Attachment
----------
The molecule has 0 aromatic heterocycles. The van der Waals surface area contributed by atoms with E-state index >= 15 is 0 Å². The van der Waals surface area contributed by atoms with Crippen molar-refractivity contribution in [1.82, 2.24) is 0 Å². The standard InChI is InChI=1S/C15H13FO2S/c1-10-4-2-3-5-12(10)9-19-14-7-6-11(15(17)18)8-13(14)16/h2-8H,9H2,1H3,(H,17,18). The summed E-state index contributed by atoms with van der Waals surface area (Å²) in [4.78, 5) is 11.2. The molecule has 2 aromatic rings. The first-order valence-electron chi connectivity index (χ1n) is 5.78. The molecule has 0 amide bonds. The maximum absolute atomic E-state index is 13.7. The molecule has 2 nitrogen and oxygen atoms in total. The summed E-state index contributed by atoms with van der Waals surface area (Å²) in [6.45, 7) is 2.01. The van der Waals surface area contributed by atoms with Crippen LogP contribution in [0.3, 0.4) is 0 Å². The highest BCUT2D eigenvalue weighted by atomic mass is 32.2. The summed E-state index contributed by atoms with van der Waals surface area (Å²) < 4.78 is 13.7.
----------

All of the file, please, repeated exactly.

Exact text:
The molecule has 0 aromatic heterocycles. The van der Waals surface area contributed by atoms with E-state index >= 15 is 0 Å². The van der Waals surface area contributed by atoms with Crippen molar-refractivity contribution in [1.82, 2.24) is 0 Å². The standard InChI is InChI=1S/C15H13FO2S/c1-10-4-2-3-5-12(10)9-19-14-7-6-11(15(17)18)8-13(14)16/h2-8H,9H2,1H3,(H,17,18). The summed E-state index contributed by atoms with van der Waals surface area (Å²) in [4.78, 5) is 11.2. The molecule has 2 aromatic rings. The first-order valence-electron chi connectivity index (χ1n) is 5.78. The molecule has 0 amide bonds. The maximum absolute atomic E-state index is 13.7. The molecule has 2 nitrogen and oxygen atoms in total. The summed E-state index contributed by atoms with van der Waals surface area (Å²) in [6.45, 7) is 2.01. The van der Waals surface area contributed by atoms with Crippen LogP contribution in [0.3, 0.4) is 0 Å². The highest BCUT2D eigenvalue weighted by atomic mass is 32.2. The summed E-state index contributed by atoms with van der Waals surface area (Å²) < 4.78 is 13.7.